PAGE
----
What were some things you wish you knew before applying to grad school?

Forum for the GRE subject test in mathematics.
HermannWayl
Posts: 1
Joined: Fri Mar 23, 2018 1:01 pm

What were some things you wish you knew before applying to grad school?

Postby HermannWayl » Fri Mar 23, 2018 8:41 pm

Sophmore now and wondering if there is anything besides the obvious I should keep in mind heading into the next year?

(Obvious being REUs, strong letters of rec, high GPA, lots of grad classes)

Thanks :D

Rise
Posts: 73
Joined: Mon Aug 15, 2016 6:48 pm

Re: What were some things you wish you knew before applying to grad school?

Postby Rise » Fri Mar 23, 2018 9:51 pm

1) Research interests matter a lot for small private schools. Dont overspecify research interests on applications to those schools, because even if they match up with a professor’s, she or he might not be taking students.

2) Wait until the deadlines to give myself more time to edit out mistakes. I submitted all of mine almost a month before deadline. Once you submit the apps, the die is cast. It feels amazing to be done with it, but that joy turns to ashes in your mouth when you see a typo in your resume. (Luckily for me, it was extremely negligible)

3) Grad School Prayer Circles with your classmates are fun, not so much helpful. It’s Spring Break now but I’m planning a Michigan Prayer Circle after for my waitlisted friend.

djysyed
Posts: 264
Joined: Sat Oct 28, 2017 9:59 pm

Re: What were some things you wish you knew before applying to grad school?

Postby djysyed » Fri Mar 23, 2018 10:21 pm

What graduate schools want to see is potential. Show them that you have what it takes to be a future fields medalist!

nothing
Posts: 57
Joined: Sun Mar 26, 2017 1:58 am

Re: What were some things you wish you knew before applying to grad school?

Postby nothing » Fri Mar 23, 2018 10:22 pm

Publications don't matter at top 20. The committee will never believe that it's your original work unless you have a very famous recommender and he states it in the letter.

grothendieck
Posts: 2
Joined: Thu Jul 09, 2015 10:22 am

Re: What were some things you wish you knew before applying to grad school?

Postby grothendieck » Thu Apr 19, 2018 8:50 pm

[quote="Rise"]1) Research interests matter a lot for small private schools. Dont overspecify research interests on applications to those schools, because even if they match up with a professor’s, she or he might not be taking students. [\quote]

I would recommend to ask the corresponding faculty member. This is how I got in to my grad school. However, most of them would warn you that the system in USA is different than that in most of Europe.

petrokov
Posts: 21
Joined: Wed Dec 20, 2017 11:32 pm

Re: What were some things you wish you knew before applying to grad school?

Postby petrokov » Fri Apr 20, 2018 1:39 am

This is kind of something I've found about school in general. You shouldn't trust that if you do what you're supposed to do and get A's in all your classes and get good test scores then everything will be okay. I feel like things like GPA and GRE scores can't help your application; they can only hurt you. Just because no one around you is applying for REUs or trying publish things doesn't mean that you can also not do these things and be okay.

This might seem obvious to some people, but for others whose undergraduate is not stellar, this is something that needs to be mentioned. Speaking personally from my undergraduate experience, it can be hard to feel pressure to push harder to do extra when everyone around you is struggling just to pass linear algebra. I didn't even know what an REU was until I came to this forum because no one in the math department ever mentioned one. I never had an advisor in my math department. I think my undergraduate math department is not used to having students who set high standards for themselves, so they don't really put any effort into preparing students for grad school. I'm not saying the professors were bad; many of them produced quality research, and their classes were rich and engaging, but they never conveyed any ideas about our futures as mathematicians. I understand this struggle; I teach Cambridge A-Level Math in a high school, and it's hard to push the good students to A* level when half of the class can't even learn the chain rule. But it's still frustrating when I apply to grad school and then I find out that there were so many things that I missed just because I trusted the people around me that everything would be okay if I did what I was told to do.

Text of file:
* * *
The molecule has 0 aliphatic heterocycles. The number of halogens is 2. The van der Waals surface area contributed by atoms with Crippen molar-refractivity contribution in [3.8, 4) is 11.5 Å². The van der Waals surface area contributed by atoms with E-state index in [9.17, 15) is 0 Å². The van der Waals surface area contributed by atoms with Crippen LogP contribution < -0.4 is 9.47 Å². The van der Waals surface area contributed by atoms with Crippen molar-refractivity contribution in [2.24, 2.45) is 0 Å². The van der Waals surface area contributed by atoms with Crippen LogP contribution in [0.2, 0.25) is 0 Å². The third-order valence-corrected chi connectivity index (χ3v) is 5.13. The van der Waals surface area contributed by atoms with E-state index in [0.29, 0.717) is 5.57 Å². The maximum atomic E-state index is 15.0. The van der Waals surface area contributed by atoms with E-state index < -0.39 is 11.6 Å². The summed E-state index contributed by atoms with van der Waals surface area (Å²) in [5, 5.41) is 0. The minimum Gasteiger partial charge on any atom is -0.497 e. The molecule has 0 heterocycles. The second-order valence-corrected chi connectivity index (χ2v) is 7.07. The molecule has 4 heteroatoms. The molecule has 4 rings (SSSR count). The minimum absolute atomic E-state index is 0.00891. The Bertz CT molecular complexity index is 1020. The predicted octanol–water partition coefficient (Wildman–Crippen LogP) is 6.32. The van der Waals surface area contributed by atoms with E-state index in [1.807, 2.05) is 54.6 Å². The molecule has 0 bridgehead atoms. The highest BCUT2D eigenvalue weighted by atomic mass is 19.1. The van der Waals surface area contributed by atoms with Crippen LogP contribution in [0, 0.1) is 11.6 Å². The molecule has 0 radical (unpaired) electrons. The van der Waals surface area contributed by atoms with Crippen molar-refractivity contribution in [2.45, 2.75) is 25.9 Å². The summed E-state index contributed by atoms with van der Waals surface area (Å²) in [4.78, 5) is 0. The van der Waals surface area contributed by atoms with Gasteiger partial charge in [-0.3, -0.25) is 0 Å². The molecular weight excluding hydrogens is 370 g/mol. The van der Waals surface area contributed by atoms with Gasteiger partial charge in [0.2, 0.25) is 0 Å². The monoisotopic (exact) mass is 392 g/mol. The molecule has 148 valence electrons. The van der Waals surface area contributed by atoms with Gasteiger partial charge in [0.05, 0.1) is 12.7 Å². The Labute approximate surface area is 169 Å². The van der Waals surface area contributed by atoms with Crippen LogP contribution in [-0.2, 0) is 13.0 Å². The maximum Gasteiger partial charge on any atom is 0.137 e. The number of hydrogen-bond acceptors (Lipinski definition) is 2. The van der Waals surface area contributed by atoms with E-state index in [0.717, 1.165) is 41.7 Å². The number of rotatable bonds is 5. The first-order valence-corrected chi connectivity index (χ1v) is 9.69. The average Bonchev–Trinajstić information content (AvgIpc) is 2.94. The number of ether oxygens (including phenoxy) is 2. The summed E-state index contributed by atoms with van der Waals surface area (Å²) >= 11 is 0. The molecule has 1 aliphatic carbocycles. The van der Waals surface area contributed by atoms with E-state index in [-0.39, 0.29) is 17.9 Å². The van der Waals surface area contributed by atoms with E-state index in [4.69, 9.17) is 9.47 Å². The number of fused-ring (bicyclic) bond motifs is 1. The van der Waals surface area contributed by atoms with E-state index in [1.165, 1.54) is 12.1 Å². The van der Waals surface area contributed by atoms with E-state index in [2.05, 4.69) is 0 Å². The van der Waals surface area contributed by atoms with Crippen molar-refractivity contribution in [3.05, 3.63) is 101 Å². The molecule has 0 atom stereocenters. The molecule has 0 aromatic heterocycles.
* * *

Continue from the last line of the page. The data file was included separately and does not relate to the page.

I think I got lucky, because I'm fairly satisfied with the program I got into. I'm trying to avoid the same mistake twice now. I've already been assigned an advisor, so I've decided that before I go to school in the fall, I'm going to read and understand as much of his research as I possibly can so that if he gives me research related to his work, then I'll be closer to being on the same page as him. Even if my research in the program is completely unrelated to what my advisor is doing, at least I'll learn about his research topics to a considerable depth, which will give me a better foundation later on. I'm also trying to find results related to my own research ideas. Even though I'm just thinking about a few toy problems and not making much progress, I think getting used to thinking about new ideas and trying different approaches and not getting frustrated will help me build research skills for when I have better tools to attack problems. Basically I'm trying to dedicate every day toward having more opportunities after I finish my PhD in 4-5 years. I think if I do well, then I can get a decent postdoc and eventually become a professor somewhere with a good discrete math department.

FreddieBiddleBooty
Posts: 120
Joined: Sat Oct 28, 2017 5:38 pm

Re: What were some things you wish you knew before applying to grad school?

Postby FreddieBiddleBooty » Fri Apr 20, 2018 2:13 am

petrokov wrote:This is kind of something I've found about school in general. You shouldn't trust that if you do what you're supposed to do and get A's in all your classes and get good test scores then everything will be okay. I feel like things like GPA and GRE scores can't help your application; they can only hurt you. Just because no one around you is applying for REUs or trying publish things doesn't mean that you can also not do these things and be okay.